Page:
Preliminary 2023 NHL Draft Rankings

Photo Credit: Keith Hershmiller / Regina Pats

Alexander Appleyard, Sebastian Jackson, Matthew Somma, Gray Matter, Ben Jordan, Mike Wright, Jordan Malette, Tobias Pettersson, Austin Garret and Josh Tessler combined their draft rankings and put together the official Smaht Scouting 2023 NHL Draft Preliminary Rankings.

Below you will find the rankings and a high level summary on each player.

Published scouting reports are hyperlinked on player names. The Smaht team is working on several reports, so if you don’t see one yet, stay tuned.

#1 – Connor Bedard, C, Regina

Connor Bedard is the most dynamic offensive threat in this draft class, period. He compliments his above average skating legs, with the ability to process the game at lightning quick rates. He already has an NHL caliber shot even from tough angles, and a ridiculously quick release. His elite hands allow him to manipulate defenders and free up time and space leading to him uncovering his desired quality offensive opportunities. With a tool box the size of his, offensively, I see him being a star at the NHL level from day one. (Ben Jordan)

#2 – Adam Fantilli, C, University of Michigan

Fantilli is closer to Bedard than he is to the rest of the draft class to me. His combination of skill, speed, size, and defensive prowess is exceptional and his microstats are just as exceptional as his counting stats to start the year at the University of Michigan. He’s able to make plays both using brute strength and deceptive lateral moves to get by defenders, and his decision making in completing passes to dangerous areas of the ice is mature beyond his years with 18% of his passes going to that part of the ice through two games. I would like to see him drive more in the neutral zone as he is playing second fiddle to Mackie Samoskevich in transition, but he’s successful on almost 77% of his offensive transitions. If he continues to improve he’ll push Bedard for the number one ranking all year. (Austin Garret)

#3 – Leo Carlsson, C, Örebro

Carlsson has been playing extremely well at the SHL level this season for Örebro. In the offensive zone, he will take over the cycle and will move laterally quickly to shift away from pressure as he sees that if he moves laterally he will skate into a quality passing lane that he can exploit. Carlsson’s vision and stick-handling can get him out of well-pressured jams in all three zones. He will find quality passing lanes in the neutral zone when looking for a teammate in stride to pass to and has no issue with maneuvering the puck around tight pressure. Carlsson hunts for loose pucks with speed and has the physicality to deliver quality checks along the boards to cause puck disruption in tight board battles. Carlsson is a prospect that we see being a reliable playmaker and playing in a line one role at the NHL level. (Josh Tessler)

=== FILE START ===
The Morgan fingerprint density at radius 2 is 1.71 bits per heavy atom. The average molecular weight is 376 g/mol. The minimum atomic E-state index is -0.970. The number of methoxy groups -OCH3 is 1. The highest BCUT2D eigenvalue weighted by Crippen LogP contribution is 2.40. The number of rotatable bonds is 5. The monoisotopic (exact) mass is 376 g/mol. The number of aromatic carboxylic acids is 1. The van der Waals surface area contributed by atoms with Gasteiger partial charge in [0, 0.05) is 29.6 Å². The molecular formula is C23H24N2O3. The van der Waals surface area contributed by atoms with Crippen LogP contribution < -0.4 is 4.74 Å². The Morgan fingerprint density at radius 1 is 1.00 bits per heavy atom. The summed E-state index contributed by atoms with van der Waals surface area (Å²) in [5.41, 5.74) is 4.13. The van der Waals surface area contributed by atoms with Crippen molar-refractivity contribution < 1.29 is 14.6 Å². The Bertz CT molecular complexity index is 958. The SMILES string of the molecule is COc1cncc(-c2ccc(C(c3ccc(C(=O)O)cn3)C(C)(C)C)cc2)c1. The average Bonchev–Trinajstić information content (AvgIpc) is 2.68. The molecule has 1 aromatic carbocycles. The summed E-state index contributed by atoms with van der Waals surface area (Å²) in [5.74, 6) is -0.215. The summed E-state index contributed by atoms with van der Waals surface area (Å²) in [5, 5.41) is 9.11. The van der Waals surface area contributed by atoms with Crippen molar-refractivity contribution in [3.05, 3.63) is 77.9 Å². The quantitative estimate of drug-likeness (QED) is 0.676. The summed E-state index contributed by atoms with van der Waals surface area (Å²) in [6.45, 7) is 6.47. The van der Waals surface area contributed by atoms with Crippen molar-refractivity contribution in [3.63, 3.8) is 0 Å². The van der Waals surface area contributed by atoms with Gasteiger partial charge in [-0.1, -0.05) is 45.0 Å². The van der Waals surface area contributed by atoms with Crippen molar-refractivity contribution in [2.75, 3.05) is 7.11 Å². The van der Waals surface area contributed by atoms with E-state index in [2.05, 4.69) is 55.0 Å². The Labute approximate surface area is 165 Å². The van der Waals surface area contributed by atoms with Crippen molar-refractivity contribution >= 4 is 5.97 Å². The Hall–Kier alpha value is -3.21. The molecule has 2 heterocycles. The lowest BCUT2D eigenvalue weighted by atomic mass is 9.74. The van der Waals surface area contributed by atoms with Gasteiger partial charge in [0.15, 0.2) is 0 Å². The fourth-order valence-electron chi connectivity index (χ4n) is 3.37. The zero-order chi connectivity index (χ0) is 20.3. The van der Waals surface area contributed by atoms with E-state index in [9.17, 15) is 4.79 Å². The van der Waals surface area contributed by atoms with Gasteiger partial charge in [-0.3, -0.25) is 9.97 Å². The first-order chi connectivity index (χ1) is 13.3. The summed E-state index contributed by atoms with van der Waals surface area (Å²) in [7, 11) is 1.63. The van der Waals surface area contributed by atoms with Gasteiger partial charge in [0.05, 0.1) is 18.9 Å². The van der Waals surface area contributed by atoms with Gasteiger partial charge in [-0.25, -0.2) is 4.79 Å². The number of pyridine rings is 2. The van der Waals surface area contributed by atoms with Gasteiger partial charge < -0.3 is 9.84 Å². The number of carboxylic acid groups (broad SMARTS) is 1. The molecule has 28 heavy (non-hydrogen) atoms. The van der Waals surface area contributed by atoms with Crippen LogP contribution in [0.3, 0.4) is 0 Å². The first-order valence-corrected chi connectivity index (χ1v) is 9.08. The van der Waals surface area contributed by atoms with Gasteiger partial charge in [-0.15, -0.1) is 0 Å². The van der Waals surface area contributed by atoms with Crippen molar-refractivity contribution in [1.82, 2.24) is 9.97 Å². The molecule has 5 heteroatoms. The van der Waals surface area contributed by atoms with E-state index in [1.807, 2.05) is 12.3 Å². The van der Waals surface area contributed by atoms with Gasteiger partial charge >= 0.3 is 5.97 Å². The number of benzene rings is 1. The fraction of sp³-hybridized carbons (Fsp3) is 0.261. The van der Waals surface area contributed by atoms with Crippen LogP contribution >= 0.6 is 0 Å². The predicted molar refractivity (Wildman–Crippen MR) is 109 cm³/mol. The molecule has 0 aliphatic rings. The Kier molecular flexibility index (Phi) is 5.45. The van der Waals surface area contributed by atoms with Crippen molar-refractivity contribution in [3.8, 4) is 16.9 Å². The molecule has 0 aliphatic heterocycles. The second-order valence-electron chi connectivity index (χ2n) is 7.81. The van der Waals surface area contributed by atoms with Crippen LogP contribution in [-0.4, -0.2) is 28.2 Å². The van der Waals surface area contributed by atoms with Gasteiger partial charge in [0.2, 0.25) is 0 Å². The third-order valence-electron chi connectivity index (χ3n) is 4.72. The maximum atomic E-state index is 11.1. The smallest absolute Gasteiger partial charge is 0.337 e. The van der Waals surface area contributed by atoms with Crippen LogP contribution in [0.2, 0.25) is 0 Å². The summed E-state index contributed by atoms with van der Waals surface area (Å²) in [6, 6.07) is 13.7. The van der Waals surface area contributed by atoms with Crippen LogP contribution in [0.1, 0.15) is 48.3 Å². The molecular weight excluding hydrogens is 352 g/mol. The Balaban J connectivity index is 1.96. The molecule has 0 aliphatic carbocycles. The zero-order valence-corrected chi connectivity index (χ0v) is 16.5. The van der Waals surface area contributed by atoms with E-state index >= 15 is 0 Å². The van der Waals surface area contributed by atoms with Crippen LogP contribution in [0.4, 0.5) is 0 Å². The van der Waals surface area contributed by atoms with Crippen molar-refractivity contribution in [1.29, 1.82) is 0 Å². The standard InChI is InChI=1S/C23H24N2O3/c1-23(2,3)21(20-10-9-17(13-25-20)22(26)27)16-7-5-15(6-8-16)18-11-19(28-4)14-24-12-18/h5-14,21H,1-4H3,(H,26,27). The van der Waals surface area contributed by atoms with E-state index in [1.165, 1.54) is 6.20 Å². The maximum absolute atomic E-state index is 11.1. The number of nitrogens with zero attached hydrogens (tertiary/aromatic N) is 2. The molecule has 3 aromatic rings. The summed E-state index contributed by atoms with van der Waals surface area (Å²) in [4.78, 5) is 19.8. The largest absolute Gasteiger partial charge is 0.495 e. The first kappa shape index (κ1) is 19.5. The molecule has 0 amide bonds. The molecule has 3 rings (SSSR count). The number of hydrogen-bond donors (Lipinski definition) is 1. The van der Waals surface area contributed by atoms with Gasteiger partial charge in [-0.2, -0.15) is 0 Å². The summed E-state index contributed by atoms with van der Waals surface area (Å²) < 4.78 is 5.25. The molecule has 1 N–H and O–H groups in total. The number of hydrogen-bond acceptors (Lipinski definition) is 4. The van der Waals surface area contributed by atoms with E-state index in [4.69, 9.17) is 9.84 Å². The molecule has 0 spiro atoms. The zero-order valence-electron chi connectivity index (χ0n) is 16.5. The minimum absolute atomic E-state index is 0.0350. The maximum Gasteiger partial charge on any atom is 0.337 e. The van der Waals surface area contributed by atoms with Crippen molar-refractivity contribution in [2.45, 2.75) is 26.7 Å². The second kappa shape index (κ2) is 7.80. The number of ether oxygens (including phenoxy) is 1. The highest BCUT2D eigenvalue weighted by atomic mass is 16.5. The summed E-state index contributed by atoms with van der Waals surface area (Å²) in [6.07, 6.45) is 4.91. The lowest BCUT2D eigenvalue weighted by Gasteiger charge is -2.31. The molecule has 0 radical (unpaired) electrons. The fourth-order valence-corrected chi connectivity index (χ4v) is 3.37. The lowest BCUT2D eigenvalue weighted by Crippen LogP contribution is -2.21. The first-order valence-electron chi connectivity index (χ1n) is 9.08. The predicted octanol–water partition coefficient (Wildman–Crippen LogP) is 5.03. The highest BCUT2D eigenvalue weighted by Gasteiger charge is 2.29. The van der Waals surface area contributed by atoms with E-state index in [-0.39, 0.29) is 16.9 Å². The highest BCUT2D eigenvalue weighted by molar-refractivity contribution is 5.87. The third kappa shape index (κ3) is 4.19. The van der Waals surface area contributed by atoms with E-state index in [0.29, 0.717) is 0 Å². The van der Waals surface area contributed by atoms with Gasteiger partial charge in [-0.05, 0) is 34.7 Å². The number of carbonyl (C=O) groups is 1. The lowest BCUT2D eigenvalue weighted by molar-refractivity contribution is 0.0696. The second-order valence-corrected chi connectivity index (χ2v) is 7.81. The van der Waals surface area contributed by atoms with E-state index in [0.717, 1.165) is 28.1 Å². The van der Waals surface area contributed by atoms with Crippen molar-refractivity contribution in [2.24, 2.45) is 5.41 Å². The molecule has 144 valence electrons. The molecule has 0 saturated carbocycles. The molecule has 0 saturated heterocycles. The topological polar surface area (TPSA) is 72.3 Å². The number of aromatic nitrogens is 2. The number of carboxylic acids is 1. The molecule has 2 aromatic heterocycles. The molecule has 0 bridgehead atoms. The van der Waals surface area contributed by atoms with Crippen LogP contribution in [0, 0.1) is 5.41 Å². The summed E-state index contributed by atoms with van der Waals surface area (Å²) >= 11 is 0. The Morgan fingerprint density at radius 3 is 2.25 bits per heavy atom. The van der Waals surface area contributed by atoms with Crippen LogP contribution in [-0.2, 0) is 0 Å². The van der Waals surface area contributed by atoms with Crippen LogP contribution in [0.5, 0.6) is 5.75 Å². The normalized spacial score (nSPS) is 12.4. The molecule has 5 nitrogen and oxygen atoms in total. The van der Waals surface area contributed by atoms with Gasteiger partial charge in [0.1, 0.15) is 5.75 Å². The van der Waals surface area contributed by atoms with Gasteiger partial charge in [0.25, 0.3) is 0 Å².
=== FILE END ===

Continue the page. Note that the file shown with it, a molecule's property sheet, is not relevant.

#4 – Zach Benson, LW/C, Winnipeg

Benson has consistently been one of the biggest play drivers on his lines and has dynamic, eye-popping skill to go with a stellar work ethic. Benson has enough offensive skill to be a true top line forward at the NHL level, and if his skating can improve to be more than average, he’ll be a threat every time he’s on the ice. Despite his average skating, we feel that Benson’s work ethic and skill outweigh the risk and that he can develop that aspect of his game. You can’t teach work ethic, and you can’t teach a player to be as smart as Benson is. He’s the top WHL forward not named Connor Bedard in the eyes of our staff, and his game has continued to grow as the season has gone along. (Matthew “Martin” Somma)

#5 – Matvei Michkov, RW, SKA St. Petersburg

A smart and dynamic goal-scoring winger with exceptional deception and skating ability. Michkov dictates play when he’s on the ice, with constant delays and changes of pace, baiting poke checks to freeze defenders just enough to get by them, making up for his lack of a high-end top speed; making give-and-go plays all along the ice, using his teammates effectively, he’s not afraid to turn back in transition in order to maintain possession and open up new opportunities; he finds open ice extremely well and always positions himself to be a good passing option in the offensive zone. All this is designed with the end goal of creating space for himself in dangerous areas to let his lethal shot fly. He may look small, but he’s not easy to knock over, and he doesn’t shy away from physical battles. He has the potential to be a game-breaking talent, but there are some question marks around other areas of his game. His passing ideas and vision are great, but the execution less so, he’ll send soft passes to no one that are easily intercepted, or just miss his mark, often making his passes difficult to control; and he’ll sometimes look off the best play in favour of doing things himself, or just firing the puck on net. (Gray Matter)

#6 – Eduard Sale, LW, Brno

If your center is a bit weak in transition, have no fret. Eduard Sale can take over puck movement in the neutral zone for his center. When encountering traffic in the neutral zone, he can navigate around and secure the puck with his reach. If he is further back (towards his own zone) and he spots a teammate in stride or at the offensive zone blue line, he has shown that he will execute great passing feeds to get the puck to said teammate. When Sale doesn’t enter into the offensive zone as the F1, he constantly looks to establish positioning down low at net front to provide a backdoor shot passing option for the F1. While Sale does an excellent job of keying up those passing lanes, we aren’t seeing him find the back of the net regularly in Czech league play. His success with his shot is far more constant in international play. Should Sale start having consistent success with his shot in Czech league play, his stock could go up a bit. (Josh Tessler)